Utilizing the sound palette of a triumphant synth pop song, Dilettante gives its single “Monster” an emotional and conceptual depth it might not otherwise possess if it sounded dire and intense. In the music video we see a woman running down streets at a brisk pace looking as if she is running from a situation and never looking back. The lyrics tell us a story of a person who is choosing not to answer the call of a former partner knowing that person is strong and that she is weak. In the song we hear a line that is both eerie and carries with it a sense of relief and pity in “Now you found something else to play with.” She knows what’s in store for that thing, that group or that person and it’s bleak at best. The chorus swimming in bright and uplifting synth melodies and hopeful vocals describes a spirit of speaking one’s truth and psychologically breaking free of the grip of a dominant person who is so toxic there is nothing possible but a clean break with no thought of maintaining a friendship: “Baby you’re a monster and I don’t forgive you.” Tonally it’s reminiscent of more recent Lower Dens combined with Bonnie Tyler and the video like a modern day noir short of Run Lola Run but with the aim of escaping with one’s soul intact. Watch the video for “Monster” on YouTube and follow Dilettante on Spotify.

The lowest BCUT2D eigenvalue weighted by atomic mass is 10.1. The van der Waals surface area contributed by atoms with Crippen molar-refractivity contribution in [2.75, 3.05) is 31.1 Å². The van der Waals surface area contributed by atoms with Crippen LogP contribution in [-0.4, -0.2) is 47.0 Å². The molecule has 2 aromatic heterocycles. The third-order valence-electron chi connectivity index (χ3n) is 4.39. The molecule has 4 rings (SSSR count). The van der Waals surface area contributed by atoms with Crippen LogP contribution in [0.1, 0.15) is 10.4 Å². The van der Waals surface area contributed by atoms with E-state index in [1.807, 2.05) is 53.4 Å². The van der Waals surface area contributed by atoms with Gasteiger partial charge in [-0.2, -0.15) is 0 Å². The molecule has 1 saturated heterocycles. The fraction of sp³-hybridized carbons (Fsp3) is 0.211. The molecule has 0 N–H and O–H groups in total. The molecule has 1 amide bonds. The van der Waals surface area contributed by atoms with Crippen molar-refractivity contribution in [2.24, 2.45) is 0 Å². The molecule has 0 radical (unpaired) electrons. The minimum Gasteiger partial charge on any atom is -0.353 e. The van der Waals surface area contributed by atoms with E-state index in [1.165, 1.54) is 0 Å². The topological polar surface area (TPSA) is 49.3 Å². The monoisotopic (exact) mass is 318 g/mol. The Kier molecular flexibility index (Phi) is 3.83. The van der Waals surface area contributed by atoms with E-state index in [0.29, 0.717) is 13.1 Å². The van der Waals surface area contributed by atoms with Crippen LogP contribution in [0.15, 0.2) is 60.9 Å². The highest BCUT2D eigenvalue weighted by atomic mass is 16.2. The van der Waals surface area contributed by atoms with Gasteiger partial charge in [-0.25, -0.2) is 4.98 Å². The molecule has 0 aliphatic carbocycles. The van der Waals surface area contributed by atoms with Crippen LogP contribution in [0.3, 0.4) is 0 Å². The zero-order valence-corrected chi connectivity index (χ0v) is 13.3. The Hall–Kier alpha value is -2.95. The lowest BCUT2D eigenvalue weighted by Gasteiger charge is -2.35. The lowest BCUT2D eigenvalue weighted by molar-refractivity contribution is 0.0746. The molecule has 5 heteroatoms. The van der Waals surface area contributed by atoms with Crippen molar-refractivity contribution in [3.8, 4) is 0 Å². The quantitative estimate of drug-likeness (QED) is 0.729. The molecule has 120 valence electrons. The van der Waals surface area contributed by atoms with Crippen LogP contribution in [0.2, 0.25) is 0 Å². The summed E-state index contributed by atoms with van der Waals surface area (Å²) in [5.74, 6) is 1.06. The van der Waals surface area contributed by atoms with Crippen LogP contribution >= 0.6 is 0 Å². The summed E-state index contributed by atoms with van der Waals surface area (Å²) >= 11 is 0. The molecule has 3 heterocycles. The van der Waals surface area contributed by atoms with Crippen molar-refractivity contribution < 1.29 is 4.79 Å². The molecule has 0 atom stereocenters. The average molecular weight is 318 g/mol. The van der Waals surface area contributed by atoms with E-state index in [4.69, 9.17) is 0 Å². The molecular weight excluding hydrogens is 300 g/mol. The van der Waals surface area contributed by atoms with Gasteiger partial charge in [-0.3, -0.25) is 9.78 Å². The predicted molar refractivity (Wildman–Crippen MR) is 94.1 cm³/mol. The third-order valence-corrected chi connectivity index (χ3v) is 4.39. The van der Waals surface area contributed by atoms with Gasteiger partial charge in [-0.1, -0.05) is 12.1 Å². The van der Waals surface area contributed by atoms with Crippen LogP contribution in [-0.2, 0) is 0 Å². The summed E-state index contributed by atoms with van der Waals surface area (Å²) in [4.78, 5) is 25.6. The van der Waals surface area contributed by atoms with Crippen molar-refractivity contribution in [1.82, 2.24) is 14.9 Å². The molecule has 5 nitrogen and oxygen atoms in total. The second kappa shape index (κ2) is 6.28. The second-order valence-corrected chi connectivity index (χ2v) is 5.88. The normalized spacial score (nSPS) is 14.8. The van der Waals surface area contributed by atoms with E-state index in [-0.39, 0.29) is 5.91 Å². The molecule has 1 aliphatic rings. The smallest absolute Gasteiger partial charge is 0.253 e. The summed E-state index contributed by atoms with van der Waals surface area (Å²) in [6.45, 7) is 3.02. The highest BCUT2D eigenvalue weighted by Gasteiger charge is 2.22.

If Bonnie Tyler had a current career as a writer and director of science fiction movies you’d hope she’d tap the likes of Child Seat to do music for her various films. The “Burning” single and its music video festooned with imagery of interstellar objects while Madeleine Matthews dances and sings in the foreground with wind sweeping through her feathered hair as Josiah Mazzaschi unleashes fiery and tasty guitar licks with an all but stoic calm. It’s a personal dynamic not unlike that of Sparks with Russel Mael delivering the physical melodrama in the performance while his brother Ron in his own quasi-stoic way helps to orchestrate the music that gives the vocals their context. Toward the end of the video Jeff Schroeder comes into view with a guitar solo worthy of Joe Satriani or Steve Stevens circa 1986 and seals the aesthetic. But the energy of the song doesn’t feel throwback, it feels very present and visceral. Watch the video for “Burning” on YouTube, follow Child Seat on Instagram and look out for Child Seat’s debut album out in Fall 2022.